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EDITING MATTERS




     

Continuing my What’s it really like to… posts, I’m coming onto editing. (I’m mostly coming onto it today to avoid having to go and tackle a new edit right now…)

So far, I’ve had five editors (for novel length work, I’ve had a couple of others for short work). They were, in no particular order, a developmental editor, who is now my publisher’s editor, a different developmental editor for Inish Carraig (the fab J S Maryatt) , an agent, a new publisher’s editor and a copy editor. So, I’m no longer a stranger to being edited and this is what I’ve found, warts and all.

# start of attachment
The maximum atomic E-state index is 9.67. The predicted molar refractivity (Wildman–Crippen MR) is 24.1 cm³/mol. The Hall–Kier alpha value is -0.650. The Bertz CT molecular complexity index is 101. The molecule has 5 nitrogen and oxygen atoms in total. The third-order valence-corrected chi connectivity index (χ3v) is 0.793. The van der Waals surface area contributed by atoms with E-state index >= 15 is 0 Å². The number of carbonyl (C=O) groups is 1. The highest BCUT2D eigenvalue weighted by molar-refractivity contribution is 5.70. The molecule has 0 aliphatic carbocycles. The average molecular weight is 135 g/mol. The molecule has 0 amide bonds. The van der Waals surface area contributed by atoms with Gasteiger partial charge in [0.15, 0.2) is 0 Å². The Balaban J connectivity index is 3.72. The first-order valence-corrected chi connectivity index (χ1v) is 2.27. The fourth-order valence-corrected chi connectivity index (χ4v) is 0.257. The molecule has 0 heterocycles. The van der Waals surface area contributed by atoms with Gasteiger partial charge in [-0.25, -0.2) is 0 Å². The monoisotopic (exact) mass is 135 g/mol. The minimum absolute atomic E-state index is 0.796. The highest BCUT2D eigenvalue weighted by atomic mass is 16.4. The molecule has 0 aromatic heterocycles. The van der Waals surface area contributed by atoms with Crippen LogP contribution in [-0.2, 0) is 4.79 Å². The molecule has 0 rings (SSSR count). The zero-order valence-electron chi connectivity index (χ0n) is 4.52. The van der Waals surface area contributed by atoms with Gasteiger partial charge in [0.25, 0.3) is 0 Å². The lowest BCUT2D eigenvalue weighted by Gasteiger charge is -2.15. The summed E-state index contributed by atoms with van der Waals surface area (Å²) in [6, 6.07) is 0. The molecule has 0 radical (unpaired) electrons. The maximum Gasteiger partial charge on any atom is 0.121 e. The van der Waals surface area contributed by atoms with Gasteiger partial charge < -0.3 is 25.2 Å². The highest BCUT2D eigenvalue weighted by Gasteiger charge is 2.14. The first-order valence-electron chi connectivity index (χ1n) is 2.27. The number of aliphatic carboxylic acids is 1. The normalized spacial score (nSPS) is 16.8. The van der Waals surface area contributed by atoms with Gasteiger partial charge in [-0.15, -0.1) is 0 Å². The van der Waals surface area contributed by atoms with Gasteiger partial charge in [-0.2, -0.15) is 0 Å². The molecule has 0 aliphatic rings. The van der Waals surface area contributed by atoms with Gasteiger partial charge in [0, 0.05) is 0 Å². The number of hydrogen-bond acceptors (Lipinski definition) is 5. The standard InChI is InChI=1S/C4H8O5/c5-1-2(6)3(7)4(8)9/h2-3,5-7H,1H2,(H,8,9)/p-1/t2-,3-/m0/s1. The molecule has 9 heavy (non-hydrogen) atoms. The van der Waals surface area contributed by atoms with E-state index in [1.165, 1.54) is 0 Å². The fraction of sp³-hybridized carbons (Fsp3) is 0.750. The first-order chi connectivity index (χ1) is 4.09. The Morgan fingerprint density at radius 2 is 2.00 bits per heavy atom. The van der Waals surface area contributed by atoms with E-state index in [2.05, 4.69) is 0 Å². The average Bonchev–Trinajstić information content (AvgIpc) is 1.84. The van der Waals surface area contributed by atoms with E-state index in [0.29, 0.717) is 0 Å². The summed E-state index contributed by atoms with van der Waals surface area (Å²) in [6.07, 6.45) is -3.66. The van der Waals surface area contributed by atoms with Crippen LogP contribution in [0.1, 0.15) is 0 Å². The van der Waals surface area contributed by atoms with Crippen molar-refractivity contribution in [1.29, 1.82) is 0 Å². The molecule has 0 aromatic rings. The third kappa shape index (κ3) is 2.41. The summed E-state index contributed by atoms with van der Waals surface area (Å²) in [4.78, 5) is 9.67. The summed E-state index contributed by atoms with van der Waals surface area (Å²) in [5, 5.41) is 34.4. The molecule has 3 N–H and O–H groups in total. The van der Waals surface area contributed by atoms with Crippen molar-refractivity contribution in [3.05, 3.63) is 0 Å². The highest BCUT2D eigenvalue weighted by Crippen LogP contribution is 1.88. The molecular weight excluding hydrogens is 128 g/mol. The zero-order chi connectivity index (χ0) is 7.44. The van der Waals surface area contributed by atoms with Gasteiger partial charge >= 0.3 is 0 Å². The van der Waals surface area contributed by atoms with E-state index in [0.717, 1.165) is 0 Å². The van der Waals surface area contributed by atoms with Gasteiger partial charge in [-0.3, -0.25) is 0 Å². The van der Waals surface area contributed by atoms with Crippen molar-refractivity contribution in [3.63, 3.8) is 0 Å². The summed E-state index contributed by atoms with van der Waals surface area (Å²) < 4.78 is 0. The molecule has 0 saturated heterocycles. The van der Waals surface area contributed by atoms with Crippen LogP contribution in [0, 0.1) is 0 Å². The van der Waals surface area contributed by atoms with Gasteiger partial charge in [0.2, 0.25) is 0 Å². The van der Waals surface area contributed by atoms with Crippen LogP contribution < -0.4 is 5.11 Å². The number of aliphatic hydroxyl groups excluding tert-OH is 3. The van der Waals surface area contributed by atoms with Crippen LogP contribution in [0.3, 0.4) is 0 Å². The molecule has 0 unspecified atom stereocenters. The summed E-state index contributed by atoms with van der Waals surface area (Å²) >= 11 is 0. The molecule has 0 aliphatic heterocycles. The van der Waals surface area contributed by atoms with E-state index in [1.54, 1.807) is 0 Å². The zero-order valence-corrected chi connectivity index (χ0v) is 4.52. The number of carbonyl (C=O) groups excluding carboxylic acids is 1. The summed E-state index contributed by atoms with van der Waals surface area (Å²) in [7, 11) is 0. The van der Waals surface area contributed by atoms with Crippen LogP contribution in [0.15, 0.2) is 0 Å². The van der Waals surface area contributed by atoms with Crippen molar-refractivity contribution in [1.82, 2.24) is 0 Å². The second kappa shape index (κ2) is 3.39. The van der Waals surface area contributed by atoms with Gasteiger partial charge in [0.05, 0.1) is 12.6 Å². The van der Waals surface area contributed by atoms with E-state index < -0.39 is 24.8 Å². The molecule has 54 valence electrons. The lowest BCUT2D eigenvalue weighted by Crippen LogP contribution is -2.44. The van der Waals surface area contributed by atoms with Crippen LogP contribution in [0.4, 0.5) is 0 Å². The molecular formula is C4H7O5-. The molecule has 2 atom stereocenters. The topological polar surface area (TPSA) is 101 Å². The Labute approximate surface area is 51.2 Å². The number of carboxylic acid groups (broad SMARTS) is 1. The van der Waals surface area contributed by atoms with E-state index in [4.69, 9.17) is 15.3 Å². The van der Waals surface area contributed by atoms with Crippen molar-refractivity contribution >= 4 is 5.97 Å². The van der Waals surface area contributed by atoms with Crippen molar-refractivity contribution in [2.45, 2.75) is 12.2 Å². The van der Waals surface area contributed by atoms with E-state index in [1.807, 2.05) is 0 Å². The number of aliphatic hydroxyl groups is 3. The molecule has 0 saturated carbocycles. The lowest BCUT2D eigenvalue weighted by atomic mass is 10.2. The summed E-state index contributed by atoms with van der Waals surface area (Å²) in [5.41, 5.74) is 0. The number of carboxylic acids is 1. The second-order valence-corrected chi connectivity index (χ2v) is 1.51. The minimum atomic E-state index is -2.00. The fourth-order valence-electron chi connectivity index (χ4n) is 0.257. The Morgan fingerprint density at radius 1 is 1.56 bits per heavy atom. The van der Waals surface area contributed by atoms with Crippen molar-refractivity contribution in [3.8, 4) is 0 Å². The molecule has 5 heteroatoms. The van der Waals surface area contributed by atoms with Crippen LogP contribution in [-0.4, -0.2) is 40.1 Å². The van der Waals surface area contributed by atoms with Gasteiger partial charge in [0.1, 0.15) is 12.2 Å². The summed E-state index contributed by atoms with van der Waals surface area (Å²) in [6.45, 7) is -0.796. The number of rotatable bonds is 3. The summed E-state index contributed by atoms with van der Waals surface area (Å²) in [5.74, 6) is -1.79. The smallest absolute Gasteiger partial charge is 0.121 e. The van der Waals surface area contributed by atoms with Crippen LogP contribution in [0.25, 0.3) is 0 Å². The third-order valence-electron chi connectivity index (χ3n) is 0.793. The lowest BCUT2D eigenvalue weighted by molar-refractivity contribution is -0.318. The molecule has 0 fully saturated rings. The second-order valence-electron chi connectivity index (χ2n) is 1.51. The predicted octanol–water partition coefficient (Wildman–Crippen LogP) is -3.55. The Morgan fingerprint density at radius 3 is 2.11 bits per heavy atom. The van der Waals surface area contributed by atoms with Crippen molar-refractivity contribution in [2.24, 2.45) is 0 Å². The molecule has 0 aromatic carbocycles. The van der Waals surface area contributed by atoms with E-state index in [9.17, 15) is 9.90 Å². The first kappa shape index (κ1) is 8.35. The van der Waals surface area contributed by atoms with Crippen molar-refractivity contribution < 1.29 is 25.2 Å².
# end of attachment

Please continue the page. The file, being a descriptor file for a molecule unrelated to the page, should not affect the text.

1. THEY DON’T FIX YOUR GRAMMAR (mostly)

I hear this from new writers, from time to time: that they don’t need to worry about knowing the tools of the grammar trade (and believe me, I say this as someone who most assuredly doesn’t know all the tools out there. Not even close…) There seems to be a common misconception that an editor comes along and fixes everything for you.

Nope. Sorry. De nada. You have no hope.

What an editor does is tell you what to fix and leave you to get on with it. They’ll tell you a character or scene isn’t working, or suggest something that might be stronger. They might ask you to add something in, or take it out. But they don’t write it for you. Which means you need the skills to do that yourself.

But what about copy-editing, you cry! They fix things.